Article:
Re (3): Are we really that Euroskeptic? No Euroskeptic or extremist party in any Central European country won the European Parliament elections in 2014; every victorious party belonged to one of the three most powerful factions in the Parliament, the European “establishment:” the European Peoples’ Party, Socialists, or Liberals. By comparison, Euroskeptic or extremist parties triumphed at the same election in four EU countries outside Central Europe: Denmark, France, Greece, and Great Britain.

Not a single Central European prime minister has supported or advocated leaving the EU, unlike the British prime minister. Not a single mayor of a Central European capital city has demanded that his country leave the EU and has led an ‘exit’ campaign, unlike the mayor of London.

If Euroskepticism is a criterion of barbarity, is Great Britain barbaric? More barbaric than Central Europe?

To say nothing of countries that are so Euroskeptic that they do not demand leaving the EU for the simple reason that they have repeatedly refused to join it in the first place, even though the EU would be happy to welcome them in its ranks, such as Switzerland and Norway? Are these countries islands of barbarity in Europe? Hardly…

Thus not only is Euroskepticism not a criterion of barbarism but Central Europe is by no means the most Euroskeptic region in Europe.

Re (4): Yes, we are distinct from Western Europe in some ways. Since democracy was reinstated in 1989 there has not happened a single assassination of any opposition politician, such as the case of Pim Fortuyn in the Netherlands. Not a single murderous terrorist organization has emerged along the lines of the IRA in Great Britain, ETA in Spain, or 17N in Greece. None of our prime ministers or presidents has gained power by threatening a military coup the way de Gaulle did in France in 1958 (although he later legitimized his position through elections). Since the fall of the totalitarian regime and advent of democracy we have not seen a single coup of the kind Greece experienced in 1967. No former prime minister has been murdered, as was Italy’s Aldo Moro in 1978. No one in any of these countries murdered children (and a rabbi) in a (Jewish) school, as happened in Toulouse in March 2012. No one in any of these countries has decapitated a soldier in uniform just because he had fought for his queen and country, as happened in south London in April 2013. No one in these countries has murdered the visitors to a (Jewish) museum, as happened in Brussels in April 2014. And no one in any of these countries has gunned down the entire editorial staff of a satirical magazine or the audience of a crowded concert hall as happened in Paris in January and then again in November 2015…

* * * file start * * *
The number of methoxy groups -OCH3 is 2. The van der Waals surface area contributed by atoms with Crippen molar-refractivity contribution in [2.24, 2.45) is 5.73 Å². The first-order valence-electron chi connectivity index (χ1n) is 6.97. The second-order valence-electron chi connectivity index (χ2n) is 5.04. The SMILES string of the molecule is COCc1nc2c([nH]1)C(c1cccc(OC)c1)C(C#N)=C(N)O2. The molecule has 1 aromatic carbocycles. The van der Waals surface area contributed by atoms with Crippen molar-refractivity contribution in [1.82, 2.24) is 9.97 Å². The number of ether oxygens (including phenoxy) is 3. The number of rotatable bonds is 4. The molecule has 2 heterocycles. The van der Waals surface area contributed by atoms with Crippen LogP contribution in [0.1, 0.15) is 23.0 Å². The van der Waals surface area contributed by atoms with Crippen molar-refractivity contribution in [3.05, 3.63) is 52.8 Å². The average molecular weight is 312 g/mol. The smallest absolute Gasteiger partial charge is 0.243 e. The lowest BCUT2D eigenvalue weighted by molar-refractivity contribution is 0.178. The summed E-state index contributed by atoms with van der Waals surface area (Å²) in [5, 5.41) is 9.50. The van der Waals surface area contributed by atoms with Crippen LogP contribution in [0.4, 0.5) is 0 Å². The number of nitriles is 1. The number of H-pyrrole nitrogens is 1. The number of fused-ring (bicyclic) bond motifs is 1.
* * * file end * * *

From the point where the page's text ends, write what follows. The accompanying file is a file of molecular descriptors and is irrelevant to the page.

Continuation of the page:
Certainly, in this respect our Central European societies are indeed different from their West European counterparts. Does that make us barbarians?

Roman Joch

is the Executive Director of the Civic Institute in Prague. He is a commentator and lecturer on political philosophy, international relations, with an emphasis on US Domestic and Foreign Policies. He is the author of several monographs and expert studies including: American Foreign Policies and the Role of the US in the World (Studies OI, Prague 2000), Why Iraq? Reasons and Consequences of the Conflict (Prague 2003), and (together with Frank S. Meyer) Rebellion against the Revolution of the 20th Century (Prague 2003).

Share this on social media

Support Aspen Institute

The support of our corporate partners, individual members and donors is critical to sustaining our work. We encourage you to join us at our roundtable discussions, forums, symposia, and special event dinners.

These web pages use cookies to provide their services. You get more information about the cookies after clicking on the button “Detailed setting”. You can set the cookies which we will be able to use, or you can give us your consent to use all the cookies by clicking on the button “Allow all”. You can change the setting of cookies at any time in the footer of our web pages.
Cookies are small files saved in your terminal equipment, into which certain settings and data are saved, which you exchange with our pages by means of your browser. The contents of these files are shared between your browser and our servers or the servers of our partners. We need some of the cookies so that our web page could function properly, we need others for analytical and marketing purposes.